Microdot (car)

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1976 Microdot

The Microdot is a concept design by William Towns for a small, economical town car. The car was first shown at the 1976 London Motor Show and was an evolution of his 1972 Minissima car. The Microdot was a petrol/electric hybrid vehicle with a small 400cc petrol engine powering a 3.5kW generator[1] and, designed to carry three people side-by-side on short city journeys, with the driver sitting in the central position.[2]

Mallalieu Engineering[edit]

In 1979 William Towns collaborated with prototype vehicle builders at Mallalieu Engineering, Wootton, Abingdon, Oxfordshire, with a view to limited production. The Microdot prototype, built by William Towns on a cut-down Austin Mini chassis, was given opening doors and a 6-inch (150 mm) longer nose, to accommodate the aluminium Reliant car engine, one of the smallest and lightest UK car engines then available, instead of the original hybrid proposal. Mallalieu Engineering was best known for making Bentley Specials, the Barchetta and Oxford, based on the Mark 6 Bentley.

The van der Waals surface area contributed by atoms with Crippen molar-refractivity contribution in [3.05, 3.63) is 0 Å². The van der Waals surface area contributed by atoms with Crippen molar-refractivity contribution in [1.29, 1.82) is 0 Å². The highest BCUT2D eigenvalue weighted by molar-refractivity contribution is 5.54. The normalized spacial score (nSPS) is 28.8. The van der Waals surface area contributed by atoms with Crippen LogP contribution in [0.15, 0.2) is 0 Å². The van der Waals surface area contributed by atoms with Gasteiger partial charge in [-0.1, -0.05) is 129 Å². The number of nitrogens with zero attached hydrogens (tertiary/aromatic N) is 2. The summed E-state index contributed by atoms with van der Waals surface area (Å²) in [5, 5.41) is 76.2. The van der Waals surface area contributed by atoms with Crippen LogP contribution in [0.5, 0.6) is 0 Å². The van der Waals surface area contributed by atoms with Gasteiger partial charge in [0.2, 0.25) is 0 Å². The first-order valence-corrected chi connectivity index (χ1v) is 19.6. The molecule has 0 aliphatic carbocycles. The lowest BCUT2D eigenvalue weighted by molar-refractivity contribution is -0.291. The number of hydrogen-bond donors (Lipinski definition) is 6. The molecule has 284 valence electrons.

The engineers had a target of 100 miles per Imperial gallon. Under the prototype label of "Matrix" a business plan, it was proposed by Mallalieu's managing director Noel Hodson, to sell several hundred "Chelsea" Microdots a year to POSSFUND, the venture-capital arm of the Post Office pension fund, then one of the largest funds in the world, managed by Ralph Quartano.[citation needed]

The recession of the early Eighties, and the growth in small economical cars such as the Austin Metro and Ford Fiesta, stopped the hybrid-drive project. Mallalieu Microdot (company number 01504509) was dissolved on 23 June 1987 and Mallalieu Engineering (company number 01215691) was dissolved in 1989,[3] and the project disappeared.

Design[edit]

Designers from film special-effects studios in London, who had created the original "Star Wars" spaceship interiors, created "alive" interior cockpit designs and motor industry experts from Lucas and Ever Ready advised on batteries, power-trains and instruments. Relying on 8-track stereo tape recordings by celebrities, it was planned that a Microdot would "talk" to its owner.[citation needed]

References[edit]

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